It describes how Western Ferries operates  – a markedly well managed company with a high level of strategic capability – and uses this as its own template for how best a competing state-contracted competing service might conduct its business.

Running through the report is the mantra of ‘Western Ferries’.

What is its market share? What was its market share when Cowal Ferries operated a vehicle and passenger town centres service? What is its fares structure? What sort of ticketing arrangements does it employ? What service frequencies does it provide? How does it schedule its services?

And the big one: ‘What would Western Ferries do if the Scottish Government enabled the introduction of a competing vehicle and passenger service on the Gourock-Dunoon route?’

As the study says, Western have made it clear that they would present a robust response to any threat to their own market. Anyone who imagines Western is bluffing is deranged.

They have created the Hunter’s Quay to McInroy’s Point route – the shortest one. They have the maritime intelligence to commission boats that provide the preeminently reliable ferry service on the Clyde. They own their own linkspans. They have a four boat fleet and have ordered two new boats which are in construction at the moment. They are profitable – yet uniquely accept SPT free travel concession cards from passengers. They run a responsive operation with their fourth boat generally available to step in at short notice to run an unscheduled 15 minute sailing frequency in times of unusual demand. They are a lean, knowledgeable, fast response, reliable, well found and well managed service.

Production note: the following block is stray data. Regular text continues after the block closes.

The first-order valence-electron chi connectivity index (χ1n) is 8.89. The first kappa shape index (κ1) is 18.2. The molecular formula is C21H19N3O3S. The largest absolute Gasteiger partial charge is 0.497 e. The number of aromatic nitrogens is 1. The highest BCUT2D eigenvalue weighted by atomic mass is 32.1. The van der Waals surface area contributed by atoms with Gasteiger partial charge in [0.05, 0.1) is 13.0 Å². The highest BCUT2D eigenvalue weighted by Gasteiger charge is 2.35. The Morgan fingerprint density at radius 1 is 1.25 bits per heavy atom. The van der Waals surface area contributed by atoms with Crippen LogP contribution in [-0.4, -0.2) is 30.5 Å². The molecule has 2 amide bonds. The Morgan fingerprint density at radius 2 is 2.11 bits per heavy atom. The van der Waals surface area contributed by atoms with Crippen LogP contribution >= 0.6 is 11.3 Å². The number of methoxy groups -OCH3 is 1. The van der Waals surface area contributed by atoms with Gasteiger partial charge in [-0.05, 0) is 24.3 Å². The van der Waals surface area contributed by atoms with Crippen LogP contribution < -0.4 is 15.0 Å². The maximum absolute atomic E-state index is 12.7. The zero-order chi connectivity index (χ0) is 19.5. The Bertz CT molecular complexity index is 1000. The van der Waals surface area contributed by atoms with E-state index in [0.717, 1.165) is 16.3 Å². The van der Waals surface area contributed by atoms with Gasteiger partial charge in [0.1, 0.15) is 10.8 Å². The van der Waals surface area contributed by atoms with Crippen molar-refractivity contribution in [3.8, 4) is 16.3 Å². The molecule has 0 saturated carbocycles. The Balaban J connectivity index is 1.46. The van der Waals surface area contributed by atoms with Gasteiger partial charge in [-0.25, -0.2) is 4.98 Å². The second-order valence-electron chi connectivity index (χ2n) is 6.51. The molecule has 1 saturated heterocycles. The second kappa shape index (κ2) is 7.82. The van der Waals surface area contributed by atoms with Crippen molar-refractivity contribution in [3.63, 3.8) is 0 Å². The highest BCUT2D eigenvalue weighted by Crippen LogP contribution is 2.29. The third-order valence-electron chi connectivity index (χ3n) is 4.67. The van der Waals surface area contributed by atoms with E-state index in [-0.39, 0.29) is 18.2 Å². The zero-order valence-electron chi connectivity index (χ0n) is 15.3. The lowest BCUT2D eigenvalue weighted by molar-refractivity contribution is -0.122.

Of course they would fight in law – and they would win. Of course they would compete on the water – and they would win.

The consultants simply do not want to contemplate this. They admit that even one of many possible responsive actions by Western could remove the slender feasibility of the potential service. So they just don’t talk about it.

They admit that there is not much of a new market to be created for the route – and indeed the report pays no attention to growing the market for the route, accepting it as essentially a commuter and convenience service for residents.

The study says of the new service it pronounces to be feasible: ‘The large majority of revenue would come from a transfer from Western Ferries’, meaning that the success of any new state subsidised service could only be achieved by planning to take market share from this successful private sector operation.

Any competition law case taken by Western in the improbable event of a start up of such a venture could only celebrate the provision by the state of this sort of evidence.

The consultants even talk wistfully of the possibility that Western might have to ‘retrench’ – something obviously seen as the dream outcome.

The surreal situation revealed by this study is that we have a report commissioned by the Scottish Government with taxpayers money, whose finding of feasibility is secure only if a state-provided and partially subsidised service were to be able to force a successful private sector operation into ‘retrenchment’.